After the search committee at Wisconsin finally found a new Phd, I moved to the Netherlands to participate in a one-year program at Utrecht University. To live there, I was required by law to have health insurance. So, in 2006, I purchased a Dutch plan for an annual premium of 445 Euro, the equivalent of $567. No questions were asked about pre-existing conditions or prior care.

Five months after arriving in the Netherlands, I had a second heart attack in Dec. 2006. The Dutch care was different, in that it was better. Unlike Wisconsin, where I laid there for what seemed to be an eternity, before permission from the insurance carrier was obtained to keep me alive, the Dutch doctors went right to work, as they knew everyone in their country was covered. They didn’t have to waste any time asking about coverage.

A cardiologist inserted two stents in my heart, and opened up my arteries, including one that had been 100% blocked, but written off in Wisconsin, because the American doctors thought it was too hard to get to. I was copied in on the Dutch ambulance, hospital and doctor bills, and they totaled 7,024 Euro, which translated to $8,920.00. My care in Holland was only one-fifth the cost of the identical care in Wisconsin, but in some ways much better. I was very fortunate to have had my second heart attack on their soil.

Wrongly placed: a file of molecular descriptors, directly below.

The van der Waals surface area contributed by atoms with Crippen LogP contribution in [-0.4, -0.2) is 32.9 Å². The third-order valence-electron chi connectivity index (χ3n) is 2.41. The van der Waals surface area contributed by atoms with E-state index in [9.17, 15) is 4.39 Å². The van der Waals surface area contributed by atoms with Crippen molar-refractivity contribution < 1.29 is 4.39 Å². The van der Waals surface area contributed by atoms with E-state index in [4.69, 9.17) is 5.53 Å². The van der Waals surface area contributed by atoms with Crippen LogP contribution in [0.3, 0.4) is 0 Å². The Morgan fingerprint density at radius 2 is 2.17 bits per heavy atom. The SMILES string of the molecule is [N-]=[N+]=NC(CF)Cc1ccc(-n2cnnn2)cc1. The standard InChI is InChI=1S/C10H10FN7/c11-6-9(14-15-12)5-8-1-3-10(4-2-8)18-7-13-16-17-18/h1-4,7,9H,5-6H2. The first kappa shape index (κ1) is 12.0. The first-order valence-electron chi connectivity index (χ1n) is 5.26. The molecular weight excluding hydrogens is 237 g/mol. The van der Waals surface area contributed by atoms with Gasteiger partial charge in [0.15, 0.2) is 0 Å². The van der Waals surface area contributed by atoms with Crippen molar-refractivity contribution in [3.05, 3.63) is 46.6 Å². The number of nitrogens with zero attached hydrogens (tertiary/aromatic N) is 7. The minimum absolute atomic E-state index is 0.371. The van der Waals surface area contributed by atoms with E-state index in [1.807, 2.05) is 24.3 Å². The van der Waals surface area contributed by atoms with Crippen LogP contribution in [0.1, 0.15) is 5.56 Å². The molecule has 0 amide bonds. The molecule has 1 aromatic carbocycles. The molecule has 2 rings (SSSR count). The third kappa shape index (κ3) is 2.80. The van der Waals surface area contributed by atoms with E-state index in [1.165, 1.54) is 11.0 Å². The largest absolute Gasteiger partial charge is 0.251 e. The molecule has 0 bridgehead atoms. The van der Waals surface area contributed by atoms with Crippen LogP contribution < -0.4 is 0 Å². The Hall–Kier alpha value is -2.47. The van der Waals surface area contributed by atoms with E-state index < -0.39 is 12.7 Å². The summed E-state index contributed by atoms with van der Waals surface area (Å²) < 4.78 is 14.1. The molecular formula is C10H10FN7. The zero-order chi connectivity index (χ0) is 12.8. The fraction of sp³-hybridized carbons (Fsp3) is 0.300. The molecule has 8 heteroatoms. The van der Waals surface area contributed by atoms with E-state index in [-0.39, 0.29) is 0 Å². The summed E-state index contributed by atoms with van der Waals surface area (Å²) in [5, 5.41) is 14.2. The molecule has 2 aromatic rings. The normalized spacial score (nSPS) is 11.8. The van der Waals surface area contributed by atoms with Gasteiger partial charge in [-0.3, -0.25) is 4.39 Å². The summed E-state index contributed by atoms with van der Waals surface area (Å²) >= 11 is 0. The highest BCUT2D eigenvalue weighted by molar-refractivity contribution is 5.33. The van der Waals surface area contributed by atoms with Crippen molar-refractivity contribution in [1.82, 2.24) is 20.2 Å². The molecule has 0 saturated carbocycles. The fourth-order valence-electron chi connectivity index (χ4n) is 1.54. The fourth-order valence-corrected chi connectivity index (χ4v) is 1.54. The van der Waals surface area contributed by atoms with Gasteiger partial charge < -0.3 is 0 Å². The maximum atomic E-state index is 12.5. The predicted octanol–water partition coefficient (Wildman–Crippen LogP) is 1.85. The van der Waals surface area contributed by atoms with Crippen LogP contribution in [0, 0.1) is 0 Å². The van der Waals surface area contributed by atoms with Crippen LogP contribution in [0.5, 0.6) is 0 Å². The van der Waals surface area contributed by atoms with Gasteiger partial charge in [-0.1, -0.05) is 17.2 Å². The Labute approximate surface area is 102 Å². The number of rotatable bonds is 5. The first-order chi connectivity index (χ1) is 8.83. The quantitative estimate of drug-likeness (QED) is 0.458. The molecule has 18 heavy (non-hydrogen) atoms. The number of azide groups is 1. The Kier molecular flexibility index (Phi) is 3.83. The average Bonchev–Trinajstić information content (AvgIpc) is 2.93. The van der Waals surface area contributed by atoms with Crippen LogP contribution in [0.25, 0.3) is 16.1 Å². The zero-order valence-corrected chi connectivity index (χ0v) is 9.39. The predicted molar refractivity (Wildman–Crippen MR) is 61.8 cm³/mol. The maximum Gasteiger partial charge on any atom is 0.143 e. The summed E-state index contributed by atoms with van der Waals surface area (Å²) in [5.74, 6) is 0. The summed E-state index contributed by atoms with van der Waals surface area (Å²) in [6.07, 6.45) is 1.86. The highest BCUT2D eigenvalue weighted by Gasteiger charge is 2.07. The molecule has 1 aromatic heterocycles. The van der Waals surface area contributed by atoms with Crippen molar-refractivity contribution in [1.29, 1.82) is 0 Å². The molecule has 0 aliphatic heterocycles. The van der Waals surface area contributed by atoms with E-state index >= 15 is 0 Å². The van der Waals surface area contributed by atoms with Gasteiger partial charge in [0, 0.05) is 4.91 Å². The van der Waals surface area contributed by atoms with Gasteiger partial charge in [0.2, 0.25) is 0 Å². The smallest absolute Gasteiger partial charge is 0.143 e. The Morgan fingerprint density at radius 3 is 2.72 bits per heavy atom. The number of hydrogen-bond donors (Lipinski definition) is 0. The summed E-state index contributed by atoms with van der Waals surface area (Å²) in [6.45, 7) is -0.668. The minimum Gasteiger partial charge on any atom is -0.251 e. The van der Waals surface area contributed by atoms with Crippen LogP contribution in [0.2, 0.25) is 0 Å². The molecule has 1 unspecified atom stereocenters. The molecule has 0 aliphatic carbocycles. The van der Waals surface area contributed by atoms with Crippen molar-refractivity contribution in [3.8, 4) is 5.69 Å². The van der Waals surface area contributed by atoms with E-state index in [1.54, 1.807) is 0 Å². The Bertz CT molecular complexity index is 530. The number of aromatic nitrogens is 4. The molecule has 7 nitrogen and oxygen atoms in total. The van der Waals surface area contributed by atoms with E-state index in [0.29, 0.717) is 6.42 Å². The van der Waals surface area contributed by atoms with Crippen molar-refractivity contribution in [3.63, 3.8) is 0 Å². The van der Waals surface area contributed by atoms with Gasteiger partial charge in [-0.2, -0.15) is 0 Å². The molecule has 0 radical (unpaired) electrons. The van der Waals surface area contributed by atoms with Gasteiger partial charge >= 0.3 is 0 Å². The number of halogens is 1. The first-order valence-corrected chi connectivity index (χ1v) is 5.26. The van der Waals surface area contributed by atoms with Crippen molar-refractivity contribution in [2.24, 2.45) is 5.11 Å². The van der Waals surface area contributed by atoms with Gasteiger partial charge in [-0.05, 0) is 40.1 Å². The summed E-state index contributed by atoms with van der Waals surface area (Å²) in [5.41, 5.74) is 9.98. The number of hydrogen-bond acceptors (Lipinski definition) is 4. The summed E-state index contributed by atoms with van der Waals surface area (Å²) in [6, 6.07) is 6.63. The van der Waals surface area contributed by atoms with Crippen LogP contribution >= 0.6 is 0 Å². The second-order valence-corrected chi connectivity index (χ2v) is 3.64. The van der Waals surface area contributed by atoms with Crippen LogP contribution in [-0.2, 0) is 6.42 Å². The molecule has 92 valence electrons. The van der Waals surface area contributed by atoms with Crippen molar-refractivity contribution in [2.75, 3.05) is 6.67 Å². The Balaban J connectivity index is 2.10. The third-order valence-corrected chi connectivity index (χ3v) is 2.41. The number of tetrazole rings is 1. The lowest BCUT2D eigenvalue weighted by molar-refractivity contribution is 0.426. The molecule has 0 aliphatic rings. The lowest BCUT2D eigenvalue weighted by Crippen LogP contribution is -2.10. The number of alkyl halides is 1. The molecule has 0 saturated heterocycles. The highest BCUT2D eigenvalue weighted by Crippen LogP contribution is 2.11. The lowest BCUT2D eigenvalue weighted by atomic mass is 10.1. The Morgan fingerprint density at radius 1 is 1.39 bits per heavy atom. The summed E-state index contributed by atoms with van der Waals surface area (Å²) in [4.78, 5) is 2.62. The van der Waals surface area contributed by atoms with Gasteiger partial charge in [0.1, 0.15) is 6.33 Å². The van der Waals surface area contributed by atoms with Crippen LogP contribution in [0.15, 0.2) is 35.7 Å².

I learned several lessons from having virtually identical heart procedures in Wisconsin in Dec. 2004, and in Holland in Dec. 2006: 1) Dutch health insurance premiums are significantly lower and affordable; 2) Dutch insurance asked no questions about pre-existing conditions or care; 3) Dutch doctors got to work immediately, without wasting any time trying to find out if I was covered, since everyone is covered; 4) Dutch charges for the identical treatment of inserting two stents in my heart was only one-fifth the U.S. costs; 5) Dutch follow-up care was superb, as I never waited very long at all to see a doctor; 6) Dutch care, all things considered, was better than what I received in the U.S.

Politically, the lessons are: 1) Don’t listen to right-wing nut jobs, who try to convince Americans that European health care is somehow sub-standard, since it is not; 2) If the Dutch can cover everyone with pre-existing conditions, then so can we. 3) If the Dutch can run their health insurance companies, while charging much lower premiums, so can we; 4) If the Dutch can operate their hospitals on one-fifth the billings and costs, then so can we. We in the U.S. should consider the Dutch health care model.